Skip to main content Accessibility help
×
Hostname: page-component-848d4c4894-m9kch Total loading time: 0 Render date: 2024-05-25T02:24:24.807Z Has data issue: false hasContentIssue false

Introduction: Reading the Fiji Hindi Demotic

Published online by Cambridge University Press:  13 April 2024

Vijay Mishra
Affiliation:
Murdoch University, Western Australia
Get access

Summary

One day in 2001, John O’ Carroll, then a lecturer at the University of the South Pacific, sent me a book with a note, ‘Someone sent me this book to review but I can't read a word of it. Could you please have a look at it?’ The book was Subramani's Ḍaukā Purān. I had read all the great works of literature, was moved by them, couldn't put down Don Quixote, The Brothers Karamazov, or James Joyce's Ulysses or the seven-volume Princeton translation of the Vālmīki Rāmāyaṇa. But occasionally one came across a text that moved you in a different way, a text that made you feel that you were not just reading it but ‘speaking’ and ‘writing’ it as if it were reading you. One such text was V. S. Naipaul's extraordinary A House for Mr Biswas. John O’Carroll's request posed a different kind of challenge as the book was written in a language that triggered a kind of return of the repressed: after all, it was in my mother tongue, a language that was my own secret and which I had never used in an academic discourse. But what an experience its reading was! I read the book over two or three days. I was in a daze for this was a great book, the kind of book that I would quite unabashedly place alongside the very best in the world. I had read much and had been moved by books. But this book hit me in a way so different from anything else. I don't know when I felt that Subramani was writing this book or when I was acting as the amanuensis to his voice. The book was followed by the equally magnificent Fījī Māṁ (Fiji Maa) some 18 years later. These two books have placed Subramani in the pantheon of great writers of world literature. The achievement is extraordinary, magnificent, formidable, even inimitable. They are the absolute, the defining, the definitive texts of the subaltern. Writers and critics had commented on sundry subaltern writing: how these works signified the silent underside of a national literary project, the latter invariably written in a borrowed European language (principally English and French, occasionally in Spanish and Portuguese) or in a dominant vernacular such as Hindi, Urdu, Bengali, Tamil or Arabic.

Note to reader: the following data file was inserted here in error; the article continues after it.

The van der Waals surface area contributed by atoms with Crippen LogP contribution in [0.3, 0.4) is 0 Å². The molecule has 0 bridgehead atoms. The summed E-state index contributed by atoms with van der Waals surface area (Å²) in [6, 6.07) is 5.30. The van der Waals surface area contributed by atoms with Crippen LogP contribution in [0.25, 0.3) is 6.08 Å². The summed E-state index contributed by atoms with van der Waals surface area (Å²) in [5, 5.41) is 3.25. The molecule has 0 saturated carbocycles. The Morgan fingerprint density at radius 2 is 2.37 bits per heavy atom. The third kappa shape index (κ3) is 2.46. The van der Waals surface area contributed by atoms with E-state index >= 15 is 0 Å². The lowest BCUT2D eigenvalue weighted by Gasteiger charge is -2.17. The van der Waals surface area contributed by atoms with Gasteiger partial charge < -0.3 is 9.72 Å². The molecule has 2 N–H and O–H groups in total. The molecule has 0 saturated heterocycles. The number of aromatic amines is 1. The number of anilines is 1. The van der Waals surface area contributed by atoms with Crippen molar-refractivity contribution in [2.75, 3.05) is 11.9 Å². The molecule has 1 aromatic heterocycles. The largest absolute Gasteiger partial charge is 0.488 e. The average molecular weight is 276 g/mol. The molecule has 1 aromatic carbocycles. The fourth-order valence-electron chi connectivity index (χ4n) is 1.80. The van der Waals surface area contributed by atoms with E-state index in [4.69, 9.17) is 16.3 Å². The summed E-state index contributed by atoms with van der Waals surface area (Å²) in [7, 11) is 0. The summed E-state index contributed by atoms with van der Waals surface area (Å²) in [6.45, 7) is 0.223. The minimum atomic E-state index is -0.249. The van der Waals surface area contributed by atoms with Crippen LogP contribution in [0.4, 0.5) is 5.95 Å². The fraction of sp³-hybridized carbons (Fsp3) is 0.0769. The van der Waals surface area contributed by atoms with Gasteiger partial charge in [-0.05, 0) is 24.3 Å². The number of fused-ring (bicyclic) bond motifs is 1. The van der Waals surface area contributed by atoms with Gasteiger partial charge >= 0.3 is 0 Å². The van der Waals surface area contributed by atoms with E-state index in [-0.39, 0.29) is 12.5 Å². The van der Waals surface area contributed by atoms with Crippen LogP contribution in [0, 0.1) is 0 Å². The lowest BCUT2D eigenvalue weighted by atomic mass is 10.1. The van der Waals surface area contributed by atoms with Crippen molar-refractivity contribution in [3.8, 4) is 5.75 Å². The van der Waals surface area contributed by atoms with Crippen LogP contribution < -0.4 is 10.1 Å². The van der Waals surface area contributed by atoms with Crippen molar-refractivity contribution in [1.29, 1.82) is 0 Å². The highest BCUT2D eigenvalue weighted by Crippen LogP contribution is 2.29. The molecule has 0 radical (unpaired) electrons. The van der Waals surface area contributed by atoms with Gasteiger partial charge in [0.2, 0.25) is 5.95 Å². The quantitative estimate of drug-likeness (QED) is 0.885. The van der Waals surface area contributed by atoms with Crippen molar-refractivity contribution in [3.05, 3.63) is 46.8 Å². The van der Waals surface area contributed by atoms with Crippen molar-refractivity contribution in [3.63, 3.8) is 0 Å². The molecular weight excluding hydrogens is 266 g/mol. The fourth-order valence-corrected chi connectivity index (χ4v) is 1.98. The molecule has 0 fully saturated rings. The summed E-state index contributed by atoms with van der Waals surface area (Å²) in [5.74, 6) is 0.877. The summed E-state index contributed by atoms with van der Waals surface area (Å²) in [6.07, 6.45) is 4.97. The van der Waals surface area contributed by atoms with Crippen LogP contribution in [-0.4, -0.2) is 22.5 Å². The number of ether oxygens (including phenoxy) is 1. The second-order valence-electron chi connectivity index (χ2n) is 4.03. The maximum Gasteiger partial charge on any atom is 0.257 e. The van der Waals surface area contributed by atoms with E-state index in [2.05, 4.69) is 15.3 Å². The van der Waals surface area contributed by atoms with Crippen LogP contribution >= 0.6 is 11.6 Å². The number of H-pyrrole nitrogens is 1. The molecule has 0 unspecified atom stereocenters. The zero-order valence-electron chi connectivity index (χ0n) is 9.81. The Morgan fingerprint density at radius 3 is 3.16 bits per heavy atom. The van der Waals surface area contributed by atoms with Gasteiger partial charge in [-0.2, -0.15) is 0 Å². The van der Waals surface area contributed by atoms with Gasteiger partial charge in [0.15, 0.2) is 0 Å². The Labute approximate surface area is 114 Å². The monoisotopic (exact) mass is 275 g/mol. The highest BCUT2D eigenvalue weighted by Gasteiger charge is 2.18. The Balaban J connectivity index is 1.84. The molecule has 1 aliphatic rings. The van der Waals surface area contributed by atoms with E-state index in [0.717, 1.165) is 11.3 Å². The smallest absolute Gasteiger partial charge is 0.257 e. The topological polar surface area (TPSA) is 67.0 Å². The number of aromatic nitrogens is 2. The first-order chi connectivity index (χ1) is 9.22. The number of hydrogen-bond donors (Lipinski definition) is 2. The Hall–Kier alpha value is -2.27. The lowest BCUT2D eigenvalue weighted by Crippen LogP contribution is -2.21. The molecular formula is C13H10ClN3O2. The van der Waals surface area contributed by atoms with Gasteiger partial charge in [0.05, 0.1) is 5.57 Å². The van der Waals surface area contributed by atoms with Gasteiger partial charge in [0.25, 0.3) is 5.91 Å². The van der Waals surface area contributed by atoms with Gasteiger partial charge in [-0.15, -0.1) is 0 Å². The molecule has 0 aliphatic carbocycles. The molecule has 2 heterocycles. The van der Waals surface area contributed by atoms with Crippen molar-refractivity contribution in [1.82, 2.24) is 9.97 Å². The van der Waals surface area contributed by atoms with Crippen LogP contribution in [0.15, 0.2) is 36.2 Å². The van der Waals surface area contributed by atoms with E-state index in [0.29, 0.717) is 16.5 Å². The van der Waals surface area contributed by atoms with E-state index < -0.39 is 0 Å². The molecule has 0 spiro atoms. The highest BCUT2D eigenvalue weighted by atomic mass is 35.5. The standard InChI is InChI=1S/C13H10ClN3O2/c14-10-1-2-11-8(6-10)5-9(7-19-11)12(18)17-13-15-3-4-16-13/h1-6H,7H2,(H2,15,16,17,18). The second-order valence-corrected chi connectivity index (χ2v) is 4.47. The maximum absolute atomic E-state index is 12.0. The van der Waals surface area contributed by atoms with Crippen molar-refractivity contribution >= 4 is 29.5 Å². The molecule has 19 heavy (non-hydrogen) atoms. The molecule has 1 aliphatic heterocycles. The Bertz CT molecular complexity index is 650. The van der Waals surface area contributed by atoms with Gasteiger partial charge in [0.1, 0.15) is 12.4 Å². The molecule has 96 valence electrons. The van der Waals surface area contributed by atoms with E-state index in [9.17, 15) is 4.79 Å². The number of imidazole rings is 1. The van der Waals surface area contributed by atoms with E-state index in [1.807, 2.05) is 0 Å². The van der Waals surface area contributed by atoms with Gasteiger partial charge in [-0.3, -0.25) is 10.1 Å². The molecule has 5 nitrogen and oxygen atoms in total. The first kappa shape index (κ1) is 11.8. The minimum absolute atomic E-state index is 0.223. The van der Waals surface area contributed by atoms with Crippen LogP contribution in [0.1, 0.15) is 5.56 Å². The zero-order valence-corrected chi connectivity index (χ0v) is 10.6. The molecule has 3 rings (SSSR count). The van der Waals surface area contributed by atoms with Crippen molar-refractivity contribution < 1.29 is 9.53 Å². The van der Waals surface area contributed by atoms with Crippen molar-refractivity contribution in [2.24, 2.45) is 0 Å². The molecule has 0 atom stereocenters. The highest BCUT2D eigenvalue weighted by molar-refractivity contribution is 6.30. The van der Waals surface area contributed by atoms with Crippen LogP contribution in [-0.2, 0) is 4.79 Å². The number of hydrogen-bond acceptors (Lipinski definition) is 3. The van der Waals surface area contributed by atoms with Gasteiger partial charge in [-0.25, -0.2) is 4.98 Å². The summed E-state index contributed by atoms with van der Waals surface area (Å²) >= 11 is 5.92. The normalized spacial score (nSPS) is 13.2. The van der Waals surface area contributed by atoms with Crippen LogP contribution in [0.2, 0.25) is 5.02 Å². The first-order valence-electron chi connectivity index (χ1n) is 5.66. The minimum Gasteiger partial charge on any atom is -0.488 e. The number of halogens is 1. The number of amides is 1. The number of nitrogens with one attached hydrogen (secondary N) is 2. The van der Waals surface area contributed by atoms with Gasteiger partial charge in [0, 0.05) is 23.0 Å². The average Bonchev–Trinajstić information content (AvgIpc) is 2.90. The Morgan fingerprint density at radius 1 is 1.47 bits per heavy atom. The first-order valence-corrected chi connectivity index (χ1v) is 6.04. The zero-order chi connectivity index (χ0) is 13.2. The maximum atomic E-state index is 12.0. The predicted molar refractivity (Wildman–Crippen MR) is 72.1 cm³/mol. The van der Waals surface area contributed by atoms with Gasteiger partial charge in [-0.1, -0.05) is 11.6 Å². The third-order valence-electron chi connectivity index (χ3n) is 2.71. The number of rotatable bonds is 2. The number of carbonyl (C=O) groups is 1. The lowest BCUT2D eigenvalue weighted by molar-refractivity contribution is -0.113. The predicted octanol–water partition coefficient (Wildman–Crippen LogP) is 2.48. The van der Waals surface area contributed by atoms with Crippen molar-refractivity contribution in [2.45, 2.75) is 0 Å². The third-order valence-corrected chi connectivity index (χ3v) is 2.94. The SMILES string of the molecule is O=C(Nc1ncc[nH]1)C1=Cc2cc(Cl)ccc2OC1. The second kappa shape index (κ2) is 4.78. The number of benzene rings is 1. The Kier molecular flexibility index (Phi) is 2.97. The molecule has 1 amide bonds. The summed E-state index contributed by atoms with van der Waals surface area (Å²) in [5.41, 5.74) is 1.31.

Type
Chapter
Information
Publisher: Anthem Press
Print publication year: 2024

Access options

Get access to the full version of this content by using one of the access options below. (Log in options will check for institutional or personal access. Content may require purchase if you do not have access.)

Save book to Kindle

To save this book to your Kindle, first ensure coreplatform@cambridge.org is added to your Approved Personal Document E-mail List under your Personal Document Settings on the Manage Your Content and Devices page of your Amazon account. Then enter the ‘name’ part of your Kindle email address below. Find out more about saving to your Kindle.

Note you can select to save to either the @free.kindle.com or @kindle.com variations. ‘@free.kindle.com’ emails are free but can only be saved to your device when it is connected to wi-fi. ‘@kindle.com’ emails can be delivered even when you are not connected to wi-fi, but note that service fees apply.

Find out more about the Kindle Personal Document Service.

Available formats
×

Save book to Dropbox

To save content items to your account, please confirm that you agree to abide by our usage policies. If this is the first time you use this feature, you will be asked to authorise Cambridge Core to connect with your account. Find out more about saving content to Dropbox.

Available formats
×

Save book to Google Drive

To save content items to your account, please confirm that you agree to abide by our usage policies. If this is the first time you use this feature, you will be asked to authorise Cambridge Core to connect with your account. Find out more about saving content to Google Drive.

Available formats
×